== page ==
Tipping Point: Gang members speak out about the cycle of violenc - New York News

Tipping Point: Gang members speak out about the cycle of violence

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CHICAGO (FOX 32 News) -

The lure of the gangs often stems from the money, clothes and cars that seem to come easy with a life tied to selling drugs. But, the seduction of the streets also comes with the very real risk of violence as we learned from talking to gang members who gave us a candid look at crime and the consequences.

In the shadowy street corners on Chicago's West Side is where drug dealers and gang bangers spend their nights. In the 15th police district, there have been at least 65 shootings and 17 murders so far this year.

The violence is something one 19-year-old, who we'll call "D," is all too familiar with.

"My closest friend, a couple of my closest friends been killed," "D" says. "Ain't even been over, what, six months, two of my friends been killed."

Many shootings in Chicago are inextricably tied to drugs. "Cortez," as we'll call another 22-year-old we spoke with, just got out of prison after serving time for possession of heroin.

Responding to a question about when he started selling, "Cortez" says: "Eleven years old. It gave me good money, nice little money. Nice profit, enough to get by."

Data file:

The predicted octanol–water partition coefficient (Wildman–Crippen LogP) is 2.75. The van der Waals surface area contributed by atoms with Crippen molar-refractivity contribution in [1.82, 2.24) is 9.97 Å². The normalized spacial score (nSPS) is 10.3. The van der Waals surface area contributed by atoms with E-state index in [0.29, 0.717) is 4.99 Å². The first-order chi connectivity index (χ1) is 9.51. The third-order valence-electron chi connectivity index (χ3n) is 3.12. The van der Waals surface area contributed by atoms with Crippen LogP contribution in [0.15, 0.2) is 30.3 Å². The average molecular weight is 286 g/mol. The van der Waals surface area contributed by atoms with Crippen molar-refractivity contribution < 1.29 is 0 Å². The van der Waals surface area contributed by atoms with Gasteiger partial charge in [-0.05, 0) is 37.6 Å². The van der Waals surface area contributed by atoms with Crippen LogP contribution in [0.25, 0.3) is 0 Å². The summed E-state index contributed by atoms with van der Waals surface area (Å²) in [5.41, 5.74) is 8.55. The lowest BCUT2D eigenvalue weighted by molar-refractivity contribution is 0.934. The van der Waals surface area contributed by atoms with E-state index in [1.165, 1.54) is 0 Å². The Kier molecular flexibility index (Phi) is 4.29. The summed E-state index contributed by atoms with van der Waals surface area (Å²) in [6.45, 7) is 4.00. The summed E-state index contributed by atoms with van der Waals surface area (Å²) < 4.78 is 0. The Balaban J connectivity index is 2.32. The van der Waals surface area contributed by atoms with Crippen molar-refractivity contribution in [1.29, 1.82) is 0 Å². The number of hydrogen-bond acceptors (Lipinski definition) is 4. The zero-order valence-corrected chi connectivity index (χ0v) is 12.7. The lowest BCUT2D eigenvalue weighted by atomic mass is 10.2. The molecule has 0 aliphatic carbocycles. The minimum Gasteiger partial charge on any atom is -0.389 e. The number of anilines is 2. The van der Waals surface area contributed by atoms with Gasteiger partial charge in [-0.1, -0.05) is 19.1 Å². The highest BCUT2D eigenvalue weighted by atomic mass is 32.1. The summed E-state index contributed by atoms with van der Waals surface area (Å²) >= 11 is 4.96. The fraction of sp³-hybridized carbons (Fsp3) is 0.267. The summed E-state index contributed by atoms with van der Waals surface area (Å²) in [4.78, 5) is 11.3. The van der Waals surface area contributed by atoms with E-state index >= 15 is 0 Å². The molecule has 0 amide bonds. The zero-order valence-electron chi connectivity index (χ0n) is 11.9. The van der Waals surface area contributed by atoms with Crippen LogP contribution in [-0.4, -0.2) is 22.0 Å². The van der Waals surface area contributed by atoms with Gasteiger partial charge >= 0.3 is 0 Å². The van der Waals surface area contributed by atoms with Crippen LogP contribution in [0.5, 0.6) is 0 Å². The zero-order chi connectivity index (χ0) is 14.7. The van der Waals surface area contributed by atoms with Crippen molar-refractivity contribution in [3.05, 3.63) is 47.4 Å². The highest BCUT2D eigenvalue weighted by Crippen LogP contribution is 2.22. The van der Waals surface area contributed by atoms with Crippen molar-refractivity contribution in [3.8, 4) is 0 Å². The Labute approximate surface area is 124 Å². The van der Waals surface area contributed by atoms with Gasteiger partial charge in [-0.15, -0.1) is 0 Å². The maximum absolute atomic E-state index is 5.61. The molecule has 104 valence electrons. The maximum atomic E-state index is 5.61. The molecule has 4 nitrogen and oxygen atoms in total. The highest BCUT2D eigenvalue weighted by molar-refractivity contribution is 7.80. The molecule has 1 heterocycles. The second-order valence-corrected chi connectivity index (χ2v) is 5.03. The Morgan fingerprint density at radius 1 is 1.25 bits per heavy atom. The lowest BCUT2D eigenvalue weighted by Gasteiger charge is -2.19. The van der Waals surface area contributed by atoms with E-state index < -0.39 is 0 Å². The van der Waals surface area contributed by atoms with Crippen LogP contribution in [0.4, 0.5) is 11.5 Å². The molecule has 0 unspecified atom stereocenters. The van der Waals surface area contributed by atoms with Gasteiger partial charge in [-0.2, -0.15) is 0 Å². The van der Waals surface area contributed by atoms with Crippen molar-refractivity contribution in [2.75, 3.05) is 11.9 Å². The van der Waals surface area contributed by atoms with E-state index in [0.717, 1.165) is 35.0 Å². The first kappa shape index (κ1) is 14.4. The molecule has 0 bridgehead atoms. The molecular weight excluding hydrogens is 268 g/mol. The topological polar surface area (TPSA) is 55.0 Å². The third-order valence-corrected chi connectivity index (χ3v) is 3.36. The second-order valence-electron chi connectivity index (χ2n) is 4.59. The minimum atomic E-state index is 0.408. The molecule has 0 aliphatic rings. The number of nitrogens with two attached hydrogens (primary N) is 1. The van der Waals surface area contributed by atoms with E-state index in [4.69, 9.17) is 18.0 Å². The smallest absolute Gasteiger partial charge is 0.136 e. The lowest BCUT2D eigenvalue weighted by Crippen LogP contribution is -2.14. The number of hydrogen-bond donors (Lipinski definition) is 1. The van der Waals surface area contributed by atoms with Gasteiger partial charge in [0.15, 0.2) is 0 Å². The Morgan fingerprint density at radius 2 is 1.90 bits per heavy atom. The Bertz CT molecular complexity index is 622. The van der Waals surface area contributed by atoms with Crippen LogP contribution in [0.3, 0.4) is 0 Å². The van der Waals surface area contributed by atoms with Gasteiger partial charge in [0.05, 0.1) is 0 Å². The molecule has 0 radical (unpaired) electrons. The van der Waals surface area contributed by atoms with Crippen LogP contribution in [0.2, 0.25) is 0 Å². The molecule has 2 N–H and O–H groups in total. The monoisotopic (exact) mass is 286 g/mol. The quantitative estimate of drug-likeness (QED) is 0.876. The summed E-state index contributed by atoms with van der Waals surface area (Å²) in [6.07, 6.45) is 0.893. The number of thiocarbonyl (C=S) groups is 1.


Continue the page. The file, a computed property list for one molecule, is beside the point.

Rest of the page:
He says he was lured into it watching his older peers.

"You go to school, you're playing with the basketball, third grade, fourth grade. Everybody else around you out selling on the corner, dress nice, looking nice, nice cars, throwing money up, so now you looking like, I think I want to do that," he explains.

But sometimes the dealing is out of desperation. "D" has a 1-year-old daughter, but no job.

"I don't like selling drugs, but sometimes it be hard to get a job," he adds. "So you ain't got no choice, 'specially if you got a daughter or a son, how they gonna eat. You got to get out and do something."

Cortez says disputes over drug dealing territory or money have resulted in him being shot at numerous times. He says many of the shootings that make the news don't involve victims that are as innocent as they seem.

"Can't just point the finger and say ‘well, they just hit a kid, they just shooting the wrong person,'" "Cortez" tells FOX 32. "Nine times out of ten you see 13, 14-year-old kids dying, everyday there on the news, but them be the ones that shooting."

"They gonna make you look good in front of the camera," "Cortez" continues. "Oh, he was a good kid, he was this and that, but little JuJu's a good guy. But JuJu just robbed Big Homey last night, now he dead. Now they go, they killed a little boy for nothing, they need to get the guns off the street. People be knowing what's going on man."

But sometimes the violence does injure or kill those who are simply in the wrong place at the wrong time.

Cortez says most of the time shootings are about sending a message.

"The message is like don't f**k with me, don't do the wrong thing, don't try to get over on me nothing, that's basically the message," he explains.

And despite the best efforts by police, those on the street will tell you the gangs, drugs and the violence they breed will keep their grip on the city's dark side.

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